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Closing the Loop on Biogas Plants: Recycling Digestate and Sludge on Agriculture and Microbial Risk Assessment

  • Maria Elisa Magri
  • Priscila Carlon
  • Luiza Jofily Miranda Cruz
  • Leonardo Dalri-Cecato
Chapter
Part of the Biofuel and Biorefinery Technologies book series (BBT, volume 9)

Abstract

Management of human and animal wastes is among the major constraints towards the sustainable development of human settlements, where we demand increasing amounts of clean water, food, and energy. The aim of most sanitation solutions is to keep waste away from the generation site, such as households or animal stalls. The misconception that wastes have no useful purpose has resulted in unsustainable systems. However, the recovery of energy and agricultural use of the organics and nutrients contained in excreta and solid waste can improve soil structure and fertility, increasing productivity, reducing the dependency of resource-demanding chemical fertilizers, and thus contributing to food security. Treatment plants for waste anaerobic biodigestion can be applied in that context, moving from “treatment” plants to become “resource recovery” plants. The recovery of biogas in those plants for energy production is highly valuable, and added value can be obtained by the recycling of the biodegradation products—accumulated sludge and digestate. Those fractions should be treated sufficiently to inactivate pathogens to a certain extent. The quantitative microbial risk assessment is an effective approach to estimate risks, which can be applied to any scenarios of recycling liquid fractions from biogas reactors in agriculture.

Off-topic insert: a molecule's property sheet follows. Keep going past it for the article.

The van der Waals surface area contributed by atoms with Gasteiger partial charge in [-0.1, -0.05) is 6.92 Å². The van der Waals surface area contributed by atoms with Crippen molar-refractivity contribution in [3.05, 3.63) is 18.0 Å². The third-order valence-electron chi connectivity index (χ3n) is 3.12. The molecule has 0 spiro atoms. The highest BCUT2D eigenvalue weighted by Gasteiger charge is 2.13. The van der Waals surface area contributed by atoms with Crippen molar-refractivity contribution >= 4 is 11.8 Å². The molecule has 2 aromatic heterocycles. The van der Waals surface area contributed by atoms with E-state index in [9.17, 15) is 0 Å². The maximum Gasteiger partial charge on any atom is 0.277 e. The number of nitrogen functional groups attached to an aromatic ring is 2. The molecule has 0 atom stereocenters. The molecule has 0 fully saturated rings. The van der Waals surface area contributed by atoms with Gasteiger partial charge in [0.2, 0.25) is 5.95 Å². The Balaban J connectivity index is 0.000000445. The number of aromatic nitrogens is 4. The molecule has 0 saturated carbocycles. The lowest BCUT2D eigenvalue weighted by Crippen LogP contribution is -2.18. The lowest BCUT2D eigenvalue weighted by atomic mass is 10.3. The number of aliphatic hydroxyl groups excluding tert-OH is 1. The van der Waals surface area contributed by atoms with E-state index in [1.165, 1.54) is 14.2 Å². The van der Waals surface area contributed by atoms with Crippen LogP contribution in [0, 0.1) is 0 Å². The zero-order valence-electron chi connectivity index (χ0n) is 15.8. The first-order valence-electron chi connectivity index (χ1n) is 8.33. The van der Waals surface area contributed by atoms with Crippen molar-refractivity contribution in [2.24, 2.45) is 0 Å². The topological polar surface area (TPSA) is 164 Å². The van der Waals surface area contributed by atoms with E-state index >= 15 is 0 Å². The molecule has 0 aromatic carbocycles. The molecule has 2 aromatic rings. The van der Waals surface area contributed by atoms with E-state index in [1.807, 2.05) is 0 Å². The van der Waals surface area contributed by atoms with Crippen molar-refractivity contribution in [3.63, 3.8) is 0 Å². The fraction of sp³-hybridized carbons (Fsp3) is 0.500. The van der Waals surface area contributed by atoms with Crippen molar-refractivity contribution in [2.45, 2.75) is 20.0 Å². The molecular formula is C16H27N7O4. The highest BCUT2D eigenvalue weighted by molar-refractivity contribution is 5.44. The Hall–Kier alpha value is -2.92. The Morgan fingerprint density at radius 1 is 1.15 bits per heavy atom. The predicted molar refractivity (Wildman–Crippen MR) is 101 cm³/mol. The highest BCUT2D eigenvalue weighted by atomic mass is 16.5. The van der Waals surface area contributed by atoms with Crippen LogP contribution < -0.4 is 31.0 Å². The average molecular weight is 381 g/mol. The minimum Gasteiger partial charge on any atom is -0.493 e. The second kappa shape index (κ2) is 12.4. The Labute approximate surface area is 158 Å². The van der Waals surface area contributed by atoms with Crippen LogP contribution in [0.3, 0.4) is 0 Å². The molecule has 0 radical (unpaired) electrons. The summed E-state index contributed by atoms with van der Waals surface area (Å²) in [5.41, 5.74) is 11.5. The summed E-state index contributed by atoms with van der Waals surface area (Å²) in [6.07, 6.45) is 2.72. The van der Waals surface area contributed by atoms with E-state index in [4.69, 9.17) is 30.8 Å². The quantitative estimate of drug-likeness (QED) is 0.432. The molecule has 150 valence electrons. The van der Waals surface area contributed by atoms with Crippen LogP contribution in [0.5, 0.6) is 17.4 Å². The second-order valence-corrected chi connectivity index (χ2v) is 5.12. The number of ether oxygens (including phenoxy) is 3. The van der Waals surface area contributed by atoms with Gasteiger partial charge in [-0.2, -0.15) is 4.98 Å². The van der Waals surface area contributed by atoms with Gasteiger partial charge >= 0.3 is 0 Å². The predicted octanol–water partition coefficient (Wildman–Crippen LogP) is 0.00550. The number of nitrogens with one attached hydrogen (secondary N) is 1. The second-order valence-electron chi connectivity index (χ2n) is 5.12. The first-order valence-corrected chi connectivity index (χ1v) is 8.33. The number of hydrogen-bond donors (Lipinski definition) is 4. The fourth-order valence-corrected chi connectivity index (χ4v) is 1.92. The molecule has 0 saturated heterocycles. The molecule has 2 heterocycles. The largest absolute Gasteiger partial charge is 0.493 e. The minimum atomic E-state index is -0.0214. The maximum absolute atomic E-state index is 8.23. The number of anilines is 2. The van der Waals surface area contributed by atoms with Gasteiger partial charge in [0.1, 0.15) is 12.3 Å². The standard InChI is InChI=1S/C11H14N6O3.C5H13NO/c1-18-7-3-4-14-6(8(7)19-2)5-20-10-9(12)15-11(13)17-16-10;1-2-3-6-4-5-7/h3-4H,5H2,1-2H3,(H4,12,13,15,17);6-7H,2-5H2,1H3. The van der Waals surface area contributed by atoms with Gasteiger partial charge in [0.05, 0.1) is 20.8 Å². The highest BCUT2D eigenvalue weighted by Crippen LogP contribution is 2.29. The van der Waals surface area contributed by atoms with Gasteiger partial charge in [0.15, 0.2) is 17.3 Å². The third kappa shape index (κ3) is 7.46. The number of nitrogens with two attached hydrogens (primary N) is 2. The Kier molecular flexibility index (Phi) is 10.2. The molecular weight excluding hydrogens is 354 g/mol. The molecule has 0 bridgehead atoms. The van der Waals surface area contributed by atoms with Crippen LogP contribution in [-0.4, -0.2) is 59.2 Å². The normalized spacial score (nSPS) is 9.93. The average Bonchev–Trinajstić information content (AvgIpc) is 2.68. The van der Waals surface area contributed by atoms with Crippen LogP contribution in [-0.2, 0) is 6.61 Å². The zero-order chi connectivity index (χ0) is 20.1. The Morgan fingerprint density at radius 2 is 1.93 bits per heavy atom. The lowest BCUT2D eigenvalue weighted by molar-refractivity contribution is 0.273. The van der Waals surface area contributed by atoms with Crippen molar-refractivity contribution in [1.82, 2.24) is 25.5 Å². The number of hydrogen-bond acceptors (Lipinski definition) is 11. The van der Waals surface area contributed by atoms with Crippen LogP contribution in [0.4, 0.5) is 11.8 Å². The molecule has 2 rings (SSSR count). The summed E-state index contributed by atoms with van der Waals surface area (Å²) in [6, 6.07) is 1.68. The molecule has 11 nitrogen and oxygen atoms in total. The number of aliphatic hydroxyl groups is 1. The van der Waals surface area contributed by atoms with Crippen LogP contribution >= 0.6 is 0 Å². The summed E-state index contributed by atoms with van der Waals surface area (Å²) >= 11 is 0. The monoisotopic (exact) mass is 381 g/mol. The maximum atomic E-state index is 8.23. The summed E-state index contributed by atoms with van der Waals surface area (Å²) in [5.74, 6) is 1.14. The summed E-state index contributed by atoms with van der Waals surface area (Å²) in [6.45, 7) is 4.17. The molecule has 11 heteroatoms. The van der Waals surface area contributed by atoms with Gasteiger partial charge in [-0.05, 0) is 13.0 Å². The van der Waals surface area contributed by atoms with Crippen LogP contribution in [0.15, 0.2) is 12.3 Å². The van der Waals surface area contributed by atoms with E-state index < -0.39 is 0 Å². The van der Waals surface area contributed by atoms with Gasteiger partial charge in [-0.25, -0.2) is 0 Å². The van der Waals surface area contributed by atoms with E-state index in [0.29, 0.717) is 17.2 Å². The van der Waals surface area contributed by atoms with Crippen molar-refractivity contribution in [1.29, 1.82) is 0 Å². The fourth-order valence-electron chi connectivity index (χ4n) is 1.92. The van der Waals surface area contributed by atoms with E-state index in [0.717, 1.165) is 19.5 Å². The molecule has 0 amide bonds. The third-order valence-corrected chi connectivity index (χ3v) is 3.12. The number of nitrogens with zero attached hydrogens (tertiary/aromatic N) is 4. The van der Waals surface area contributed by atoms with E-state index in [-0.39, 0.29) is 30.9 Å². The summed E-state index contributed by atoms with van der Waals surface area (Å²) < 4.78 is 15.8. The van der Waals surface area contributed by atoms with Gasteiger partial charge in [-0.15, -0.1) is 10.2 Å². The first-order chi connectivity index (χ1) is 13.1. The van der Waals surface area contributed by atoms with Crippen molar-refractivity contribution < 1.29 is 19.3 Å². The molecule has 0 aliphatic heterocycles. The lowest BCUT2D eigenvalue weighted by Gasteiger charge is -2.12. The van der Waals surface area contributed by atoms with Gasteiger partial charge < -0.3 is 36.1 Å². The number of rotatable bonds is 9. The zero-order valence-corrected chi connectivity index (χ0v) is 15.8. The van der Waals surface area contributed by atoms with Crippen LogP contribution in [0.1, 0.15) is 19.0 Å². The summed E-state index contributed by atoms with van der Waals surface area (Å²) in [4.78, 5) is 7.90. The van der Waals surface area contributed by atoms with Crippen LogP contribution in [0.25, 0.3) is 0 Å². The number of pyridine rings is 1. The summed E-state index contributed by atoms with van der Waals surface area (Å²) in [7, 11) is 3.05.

Keywords

Waste Risk assessment Nutrient recycling Pathogens Biogas Sludge Digestate QMRA 

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Copyright information

© Springer Nature Switzerland AG 2019

Authors and Affiliations

  • Maria Elisa Magri
    • 1
  • Priscila Carlon
    • 1
  • Luiza Jofily Miranda Cruz
    • 1
  • Leonardo Dalri-Cecato
    • 1
  1. 1.Department of Sanitary and Environmental Engineering, Resource Recovery on Sanitation Systems Group of Studies—RRESSAFederal University of Santa CatarinaFlorianópolisBrazil

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